I was raised on David Attenborough documentaries, with Sunday nights spent watching the television, ogling over creatures I never imagined I’d see in the flesh. I didn’t spend my childhood thinking I’d ever travel or see some of the things I’ve seen, but as an adult I’ve had the privilege and excitement of some incredible wildlife exposure. The African Plains in the Serengeti National Park has always been a regular backdrop to these BBC programmes, and last February at the age of 35, I found myself bouncing up and down in the back of a safari jeep, sending a cloud of dust behind us as we went in search of Africa’s animals in that exact location.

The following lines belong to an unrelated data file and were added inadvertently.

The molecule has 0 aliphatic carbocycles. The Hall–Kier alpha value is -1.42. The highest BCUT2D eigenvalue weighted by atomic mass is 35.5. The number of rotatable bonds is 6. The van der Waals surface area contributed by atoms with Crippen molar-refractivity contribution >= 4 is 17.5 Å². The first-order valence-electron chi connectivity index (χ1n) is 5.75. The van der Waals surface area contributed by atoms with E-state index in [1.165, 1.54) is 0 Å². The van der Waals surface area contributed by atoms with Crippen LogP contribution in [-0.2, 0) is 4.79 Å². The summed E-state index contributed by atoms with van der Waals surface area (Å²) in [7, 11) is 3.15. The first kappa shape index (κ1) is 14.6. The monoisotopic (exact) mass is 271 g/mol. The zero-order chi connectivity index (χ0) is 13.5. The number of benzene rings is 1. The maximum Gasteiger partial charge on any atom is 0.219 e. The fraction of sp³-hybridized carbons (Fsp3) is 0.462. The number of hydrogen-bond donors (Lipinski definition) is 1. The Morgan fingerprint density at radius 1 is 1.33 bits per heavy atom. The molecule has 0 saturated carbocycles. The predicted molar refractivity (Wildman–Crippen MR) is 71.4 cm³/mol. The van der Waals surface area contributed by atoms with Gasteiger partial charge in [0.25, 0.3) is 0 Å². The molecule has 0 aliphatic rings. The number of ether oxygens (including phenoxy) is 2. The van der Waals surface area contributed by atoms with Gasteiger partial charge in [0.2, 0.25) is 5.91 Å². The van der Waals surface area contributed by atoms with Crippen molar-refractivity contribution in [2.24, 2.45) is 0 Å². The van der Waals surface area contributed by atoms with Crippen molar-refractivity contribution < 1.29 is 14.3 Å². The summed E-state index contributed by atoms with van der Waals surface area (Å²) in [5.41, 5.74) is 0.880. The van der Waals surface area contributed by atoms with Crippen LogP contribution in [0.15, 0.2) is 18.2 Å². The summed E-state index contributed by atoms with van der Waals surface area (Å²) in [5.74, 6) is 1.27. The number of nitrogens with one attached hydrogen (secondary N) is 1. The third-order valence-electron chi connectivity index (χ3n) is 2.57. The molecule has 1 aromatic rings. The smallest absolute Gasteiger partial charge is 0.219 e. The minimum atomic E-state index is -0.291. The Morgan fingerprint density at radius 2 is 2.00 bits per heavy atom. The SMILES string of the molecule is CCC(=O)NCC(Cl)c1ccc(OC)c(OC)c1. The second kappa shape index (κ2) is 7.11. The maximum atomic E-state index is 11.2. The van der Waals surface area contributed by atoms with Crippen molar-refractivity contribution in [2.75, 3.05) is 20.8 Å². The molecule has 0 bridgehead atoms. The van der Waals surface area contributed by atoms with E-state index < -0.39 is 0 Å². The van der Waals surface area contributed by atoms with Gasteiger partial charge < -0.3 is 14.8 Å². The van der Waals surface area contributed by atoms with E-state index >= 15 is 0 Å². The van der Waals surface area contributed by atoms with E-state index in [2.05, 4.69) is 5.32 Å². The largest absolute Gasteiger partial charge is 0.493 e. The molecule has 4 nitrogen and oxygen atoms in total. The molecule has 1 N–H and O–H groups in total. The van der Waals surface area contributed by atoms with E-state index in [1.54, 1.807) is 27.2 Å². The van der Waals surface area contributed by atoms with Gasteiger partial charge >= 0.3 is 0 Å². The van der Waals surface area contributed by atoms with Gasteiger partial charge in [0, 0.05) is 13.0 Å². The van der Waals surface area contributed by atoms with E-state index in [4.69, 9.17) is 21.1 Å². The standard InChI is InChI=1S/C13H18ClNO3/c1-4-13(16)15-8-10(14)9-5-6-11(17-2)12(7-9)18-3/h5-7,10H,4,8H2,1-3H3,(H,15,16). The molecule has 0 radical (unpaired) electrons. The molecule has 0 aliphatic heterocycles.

Initially there was a dearth of vegetation but it wasn’t long before we came across a male lion who was just chilling out next to some abandoned man-made structure. He seemed a million miles from anywhere, but in the late afternoon, he just sat there, ignoring the presence of the couple of jeeps that had stopped to look at him. He had a few scars on his face and his mane was pale, and he barely moved. When we pressed on deeper into the park, we found a lioness asleep on top of a rock. Clearly hunting was not on any of their minds at this time of the day. As we continued, small pockets of acacia trees appeared and dotted in random places were rocky outcrops which broke up the otherwise vast expanse of the plains. In the far distance, hills were on the horizon, and they grew closer as we continued on the road in search of wildlife.